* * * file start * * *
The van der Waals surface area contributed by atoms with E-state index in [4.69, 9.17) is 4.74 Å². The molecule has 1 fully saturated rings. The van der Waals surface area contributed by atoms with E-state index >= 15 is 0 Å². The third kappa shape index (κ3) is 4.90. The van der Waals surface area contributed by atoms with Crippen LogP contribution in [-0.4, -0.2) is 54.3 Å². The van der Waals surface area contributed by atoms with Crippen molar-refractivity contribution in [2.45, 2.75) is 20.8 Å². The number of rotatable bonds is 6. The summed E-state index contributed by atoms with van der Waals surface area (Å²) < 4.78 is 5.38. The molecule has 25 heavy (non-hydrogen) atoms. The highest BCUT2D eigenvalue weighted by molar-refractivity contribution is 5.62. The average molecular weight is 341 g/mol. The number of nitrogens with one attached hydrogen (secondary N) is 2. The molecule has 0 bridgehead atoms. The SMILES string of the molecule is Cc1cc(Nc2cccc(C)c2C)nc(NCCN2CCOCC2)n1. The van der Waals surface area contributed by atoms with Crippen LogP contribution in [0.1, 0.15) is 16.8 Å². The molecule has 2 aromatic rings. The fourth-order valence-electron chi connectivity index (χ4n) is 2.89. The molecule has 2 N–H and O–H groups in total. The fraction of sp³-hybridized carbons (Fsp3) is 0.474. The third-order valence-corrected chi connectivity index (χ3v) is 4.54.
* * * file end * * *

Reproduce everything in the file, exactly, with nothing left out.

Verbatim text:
The van der Waals surface area contributed by atoms with E-state index in [4.69, 9.17) is 4.74 Å². The molecule has 1 fully saturated rings. The van der Waals surface area contributed by atoms with E-state index >= 15 is 0 Å². The third kappa shape index (κ3) is 4.90. The van der Waals surface area contributed by atoms with Crippen LogP contribution in [-0.4, -0.2) is 54.3 Å². The van der Waals surface area contributed by atoms with Crippen molar-refractivity contribution in [2.45, 2.75) is 20.8 Å². The number of rotatable bonds is 6. The summed E-state index contributed by atoms with van der Waals surface area (Å²) < 4.78 is 5.38. The molecule has 25 heavy (non-hydrogen) atoms. The highest BCUT2D eigenvalue weighted by molar-refractivity contribution is 5.62. The average molecular weight is 341 g/mol. The number of nitrogens with one attached hydrogen (secondary N) is 2. The molecule has 0 bridgehead atoms. The SMILES string of the molecule is Cc1cc(Nc2cccc(C)c2C)nc(NCCN2CCOCC2)n1. The van der Waals surface area contributed by atoms with Crippen LogP contribution in [0.1, 0.15) is 16.8 Å². The molecule has 2 aromatic rings. The fourth-order valence-electron chi connectivity index (χ4n) is 2.89. The molecule has 2 N–H and O–H groups in total. The fraction of sp³-hybridized carbons (Fsp3) is 0.474. The third-order valence-corrected chi connectivity index (χ3v) is 4.54.